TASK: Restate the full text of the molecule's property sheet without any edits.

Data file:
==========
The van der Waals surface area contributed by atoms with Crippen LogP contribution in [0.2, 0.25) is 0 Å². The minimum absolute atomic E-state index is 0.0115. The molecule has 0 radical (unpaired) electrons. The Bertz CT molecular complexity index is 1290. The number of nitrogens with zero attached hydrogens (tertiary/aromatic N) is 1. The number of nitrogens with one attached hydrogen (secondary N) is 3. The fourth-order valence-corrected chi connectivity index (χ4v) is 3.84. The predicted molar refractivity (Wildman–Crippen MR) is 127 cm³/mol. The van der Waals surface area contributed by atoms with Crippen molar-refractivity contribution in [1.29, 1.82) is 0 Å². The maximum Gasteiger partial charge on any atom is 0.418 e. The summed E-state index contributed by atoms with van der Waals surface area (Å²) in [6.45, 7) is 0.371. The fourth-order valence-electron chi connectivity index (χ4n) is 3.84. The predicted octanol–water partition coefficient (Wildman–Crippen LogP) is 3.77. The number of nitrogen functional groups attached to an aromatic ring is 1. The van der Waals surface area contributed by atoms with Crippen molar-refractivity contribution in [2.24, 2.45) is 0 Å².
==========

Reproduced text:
The van der Waals surface area contributed by atoms with Crippen LogP contribution in [0.2, 0.25) is 0 Å². The minimum absolute atomic E-state index is 0.0115. The molecule has 0 radical (unpaired) electrons. The Bertz CT molecular complexity index is 1290. The number of nitrogens with zero attached hydrogens (tertiary/aromatic N) is 1. The number of nitrogens with one attached hydrogen (secondary N) is 3. The fourth-order valence-corrected chi connectivity index (χ4v) is 3.84. The predicted molar refractivity (Wildman–Crippen MR) is 127 cm³/mol. The van der Waals surface area contributed by atoms with Crippen molar-refractivity contribution in [1.29, 1.82) is 0 Å². The maximum Gasteiger partial charge on any atom is 0.418 e. The summed E-state index contributed by atoms with van der Waals surface area (Å²) in [6.45, 7) is 0.371. The fourth-order valence-electron chi connectivity index (χ4n) is 3.84. The predicted octanol–water partition coefficient (Wildman–Crippen LogP) is 3.77. The number of nitrogen functional groups attached to an aromatic ring is 1. The van der Waals surface area contributed by atoms with Crippen molar-refractivity contribution in [2.24, 2.45) is 0 Å².